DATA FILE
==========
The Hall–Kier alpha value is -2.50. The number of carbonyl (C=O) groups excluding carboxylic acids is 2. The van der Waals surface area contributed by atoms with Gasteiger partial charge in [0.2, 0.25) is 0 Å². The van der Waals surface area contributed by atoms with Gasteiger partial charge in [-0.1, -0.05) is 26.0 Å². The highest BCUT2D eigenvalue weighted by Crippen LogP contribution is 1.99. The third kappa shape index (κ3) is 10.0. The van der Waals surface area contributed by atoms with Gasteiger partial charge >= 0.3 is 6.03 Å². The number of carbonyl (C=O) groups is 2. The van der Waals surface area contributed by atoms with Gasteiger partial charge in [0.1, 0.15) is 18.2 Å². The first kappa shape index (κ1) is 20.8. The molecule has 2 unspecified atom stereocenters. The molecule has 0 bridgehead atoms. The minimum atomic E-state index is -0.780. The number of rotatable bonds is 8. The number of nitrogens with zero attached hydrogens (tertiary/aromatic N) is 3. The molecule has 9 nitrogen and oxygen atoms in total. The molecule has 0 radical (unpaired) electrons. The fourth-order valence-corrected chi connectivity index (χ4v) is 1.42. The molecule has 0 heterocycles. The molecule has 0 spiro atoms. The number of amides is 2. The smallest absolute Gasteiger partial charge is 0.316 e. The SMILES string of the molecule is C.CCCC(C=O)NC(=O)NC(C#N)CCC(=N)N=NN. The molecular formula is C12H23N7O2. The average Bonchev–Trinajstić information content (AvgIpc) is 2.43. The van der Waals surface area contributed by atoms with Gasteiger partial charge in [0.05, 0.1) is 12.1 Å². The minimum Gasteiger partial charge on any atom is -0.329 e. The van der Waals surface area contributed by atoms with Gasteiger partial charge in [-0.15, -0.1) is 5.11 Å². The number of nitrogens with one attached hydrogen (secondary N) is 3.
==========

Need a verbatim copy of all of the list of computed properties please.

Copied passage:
The Hall–Kier alpha value is -2.50. The number of carbonyl (C=O) groups excluding carboxylic acids is 2. The van der Waals surface area contributed by atoms with Gasteiger partial charge in [0.2, 0.25) is 0 Å². The van der Waals surface area contributed by atoms with Gasteiger partial charge in [-0.1, -0.05) is 26.0 Å². The highest BCUT2D eigenvalue weighted by Crippen LogP contribution is 1.99. The third kappa shape index (κ3) is 10.0. The van der Waals surface area contributed by atoms with Gasteiger partial charge >= 0.3 is 6.03 Å². The number of carbonyl (C=O) groups is 2. The van der Waals surface area contributed by atoms with Gasteiger partial charge in [0.1, 0.15) is 18.2 Å². The first kappa shape index (κ1) is 20.8. The molecule has 2 unspecified atom stereocenters. The molecule has 0 bridgehead atoms. The minimum atomic E-state index is -0.780. The number of rotatable bonds is 8. The number of nitrogens with zero attached hydrogens (tertiary/aromatic N) is 3. The molecule has 9 nitrogen and oxygen atoms in total. The molecule has 0 radical (unpaired) electrons. The fourth-order valence-corrected chi connectivity index (χ4v) is 1.42. The molecule has 0 heterocycles. The molecule has 0 spiro atoms. The number of amides is 2. The smallest absolute Gasteiger partial charge is 0.316 e. The SMILES string of the molecule is C.CCCC(C=O)NC(=O)NC(C#N)CCC(=N)N=NN. The molecular formula is C12H23N7O2. The average Bonchev–Trinajstić information content (AvgIpc) is 2.43. The van der Waals surface area contributed by atoms with Gasteiger partial charge in [0.05, 0.1) is 12.1 Å². The minimum Gasteiger partial charge on any atom is -0.329 e. The van der Waals surface area contributed by atoms with Gasteiger partial charge in [-0.15, -0.1) is 5.11 Å². The number of nitrogens with one attached hydrogen (secondary N) is 3.